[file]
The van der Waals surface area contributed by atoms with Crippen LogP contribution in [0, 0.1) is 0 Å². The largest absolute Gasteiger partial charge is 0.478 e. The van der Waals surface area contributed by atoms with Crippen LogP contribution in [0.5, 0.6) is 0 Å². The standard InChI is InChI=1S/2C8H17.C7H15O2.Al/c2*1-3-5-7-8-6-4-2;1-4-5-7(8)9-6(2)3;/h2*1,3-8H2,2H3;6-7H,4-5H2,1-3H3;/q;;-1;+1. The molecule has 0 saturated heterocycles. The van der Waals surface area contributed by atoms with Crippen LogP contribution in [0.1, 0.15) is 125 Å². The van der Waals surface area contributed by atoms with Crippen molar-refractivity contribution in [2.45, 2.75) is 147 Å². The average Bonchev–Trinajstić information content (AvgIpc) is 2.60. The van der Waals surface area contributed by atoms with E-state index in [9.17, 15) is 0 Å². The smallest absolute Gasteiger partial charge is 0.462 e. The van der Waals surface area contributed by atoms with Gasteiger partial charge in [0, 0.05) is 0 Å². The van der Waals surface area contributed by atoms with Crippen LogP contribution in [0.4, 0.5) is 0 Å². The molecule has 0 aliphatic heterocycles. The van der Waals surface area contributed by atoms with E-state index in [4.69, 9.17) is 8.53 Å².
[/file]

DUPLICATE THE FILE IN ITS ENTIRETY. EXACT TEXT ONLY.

The van der Waals surface area contributed by atoms with Crippen LogP contribution in [0, 0.1) is 0 Å². The largest absolute Gasteiger partial charge is 0.478 e. The van der Waals surface area contributed by atoms with Crippen LogP contribution in [0.5, 0.6) is 0 Å². The standard InChI is InChI=1S/2C8H17.C7H15O2.Al/c2*1-3-5-7-8-6-4-2;1-4-5-7(8)9-6(2)3;/h2*1,3-8H2,2H3;6-7H,4-5H2,1-3H3;/q;;-1;+1. The molecule has 0 saturated heterocycles. The van der Waals surface area contributed by atoms with Crippen LogP contribution in [0.1, 0.15) is 125 Å². The van der Waals surface area contributed by atoms with Crippen molar-refractivity contribution in [2.45, 2.75) is 147 Å². The average Bonchev–Trinajstić information content (AvgIpc) is 2.60. The van der Waals surface area contributed by atoms with E-state index in [9.17, 15) is 0 Å². The smallest absolute Gasteiger partial charge is 0.462 e. The van der Waals surface area contributed by atoms with Gasteiger partial charge in [0, 0.05) is 0 Å². The van der Waals surface area contributed by atoms with Crippen LogP contribution in [0.4, 0.5) is 0 Å². The molecule has 0 aliphatic heterocycles. The van der Waals surface area contributed by atoms with E-state index in [4.69, 9.17) is 8.53 Å².